Hot off the Arab press 442304

What citizens of other countries are reading about the Middle East.

Iran's Deputy Foreign Minister Hossein Amir- Abdollahian (left) sits next to Syria’s Deputy Foreign Minister Faisal Mekdad during a joint press conference in Damascus on September 3, 2015 (photo credit: REUTERS)
Iran's Deputy Foreign Minister Hossein Amir- Abdollahian (left) sits next to Syria’s Deputy Foreign Minister Faisal Mekdad during a joint press conference in Damascus on September 3, 2015
(photo credit: REUTERS)
Iran is not fighting in Syria
Al-Nahar, Lebanon, January 13
Last week, Iranian Interior Minister Abdolreza Rahmani- Fazli claimed that while Tehran is equipping and training the Syrian army, it is not sending forces to fight actively on the ground.
Such statements are neither new nor surprising.
What is ironic about them, however, is that they were said at a time when the Iranian presence in Syria has reached unprecedented levels.
Syrian President Bashar Assad has already admitted several times that nearly 50 percent of his forces have been lost in battle, while the territory he controls has shrunk to 16% of the country. There is absolutely no doubt that the only thing keeping him in power is the backing provided to him by Iran.
Before the ink on the nuclear agreement even dried, Iranian forces were already deployed in Syria to fight alongside Assad’s forces.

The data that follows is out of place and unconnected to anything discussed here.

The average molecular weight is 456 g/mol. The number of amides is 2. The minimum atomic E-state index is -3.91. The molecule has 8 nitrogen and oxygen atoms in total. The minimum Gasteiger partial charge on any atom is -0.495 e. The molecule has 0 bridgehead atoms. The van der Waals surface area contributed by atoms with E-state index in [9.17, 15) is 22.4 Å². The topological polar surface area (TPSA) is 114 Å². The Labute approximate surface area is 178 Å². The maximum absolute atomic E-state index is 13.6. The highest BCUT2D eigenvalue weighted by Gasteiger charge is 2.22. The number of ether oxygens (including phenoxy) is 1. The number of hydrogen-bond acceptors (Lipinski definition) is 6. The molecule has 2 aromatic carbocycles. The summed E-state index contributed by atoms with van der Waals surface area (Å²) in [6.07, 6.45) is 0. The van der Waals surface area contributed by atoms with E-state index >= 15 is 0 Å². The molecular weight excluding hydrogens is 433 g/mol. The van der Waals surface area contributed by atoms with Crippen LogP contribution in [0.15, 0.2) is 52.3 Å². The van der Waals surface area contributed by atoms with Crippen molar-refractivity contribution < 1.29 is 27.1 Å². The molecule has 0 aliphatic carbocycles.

Thousands of Revolutionary Guards troops have since been sent to Damascus, advising the president and even Russian forces on how to reclaim lost territory.
Even Lebanese authorities recently confirmed that the Iranian presence within Syria is “unprecedented,” with hundreds of soldiers, heavy weaponry, and military equipment being shipped from Tehran to Damascus each week.
A closer look at the names of Iranians who died in the Syrian fighting reveals that most of them are Revolutionary Guards forces affiliated with the Engineering Corps, the Artillery, and the Infantry. Despite Iran’s attempts at hiding their names from the media, it is becoming clearer and clearer that all of these men died while fighting for Assad.
Meanwhile, other Arab militias and proxies are also operating in Syria, with groups from Lebanon, Iraq, Afghanistan, Pakistan and Yemen. Iran’s aid, however, remains the most significant, with an estimated $10 billion to 20b. channeled between the two countries to date.
Despite this grim reality, I encourage you to worry not. After all, according to the Iranian minister, “Iran is not fighting in Syria.” What a relief.
– Mona Lisa Fariha
Hamas settles its position on Iran
Al-Arabiya, Saudi Arabia, January 15
A secret proposal was leaked this week, exposing an Iranian attempt to cajole Hamas into standing up against Saudi Arabia, in return for significant financial support to the Gaza-based organization.
Hamas responded to the offer this week and rejected it, claiming that it does not serve the interests of the organization. According to several Hamas officials, the proposal was rejected by none other than Khaled Mashaal, the head of the movement’s political bureau, who claimed that it would be “unwise” to intervene in the dispute between Iran and Saudi Arabia.